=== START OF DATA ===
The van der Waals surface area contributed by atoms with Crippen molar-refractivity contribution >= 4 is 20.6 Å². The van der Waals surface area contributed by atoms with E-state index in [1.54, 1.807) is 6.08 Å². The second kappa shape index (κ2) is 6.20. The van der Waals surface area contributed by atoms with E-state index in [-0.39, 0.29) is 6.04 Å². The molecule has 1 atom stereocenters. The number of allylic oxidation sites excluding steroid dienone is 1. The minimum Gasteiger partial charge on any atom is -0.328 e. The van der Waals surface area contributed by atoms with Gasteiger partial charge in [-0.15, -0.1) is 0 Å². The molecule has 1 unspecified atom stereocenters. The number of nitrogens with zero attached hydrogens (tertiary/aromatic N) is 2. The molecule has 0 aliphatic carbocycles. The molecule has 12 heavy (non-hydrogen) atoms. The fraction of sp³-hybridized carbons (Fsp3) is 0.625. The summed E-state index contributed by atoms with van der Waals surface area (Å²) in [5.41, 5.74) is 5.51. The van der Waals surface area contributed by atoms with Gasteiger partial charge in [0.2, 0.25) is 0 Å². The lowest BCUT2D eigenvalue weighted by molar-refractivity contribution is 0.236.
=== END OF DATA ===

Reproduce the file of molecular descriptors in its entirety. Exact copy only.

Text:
The van der Waals surface area contributed by atoms with Crippen molar-refractivity contribution >= 4 is 20.6 Å². The van der Waals surface area contributed by atoms with E-state index in [1.54, 1.807) is 6.08 Å². The second kappa shape index (κ2) is 6.20. The van der Waals surface area contributed by atoms with E-state index in [-0.39, 0.29) is 6.04 Å². The molecule has 1 atom stereocenters. The number of allylic oxidation sites excluding steroid dienone is 1. The minimum Gasteiger partial charge on any atom is -0.328 e. The van der Waals surface area contributed by atoms with Gasteiger partial charge in [-0.15, -0.1) is 0 Å². The molecule has 1 unspecified atom stereocenters. The number of nitrogens with zero attached hydrogens (tertiary/aromatic N) is 2. The molecule has 0 aliphatic carbocycles. The molecule has 12 heavy (non-hydrogen) atoms. The fraction of sp³-hybridized carbons (Fsp3) is 0.625. The summed E-state index contributed by atoms with van der Waals surface area (Å²) in [5.41, 5.74) is 5.51. The van der Waals surface area contributed by atoms with Gasteiger partial charge in [0.2, 0.25) is 0 Å². The lowest BCUT2D eigenvalue weighted by molar-refractivity contribution is 0.236.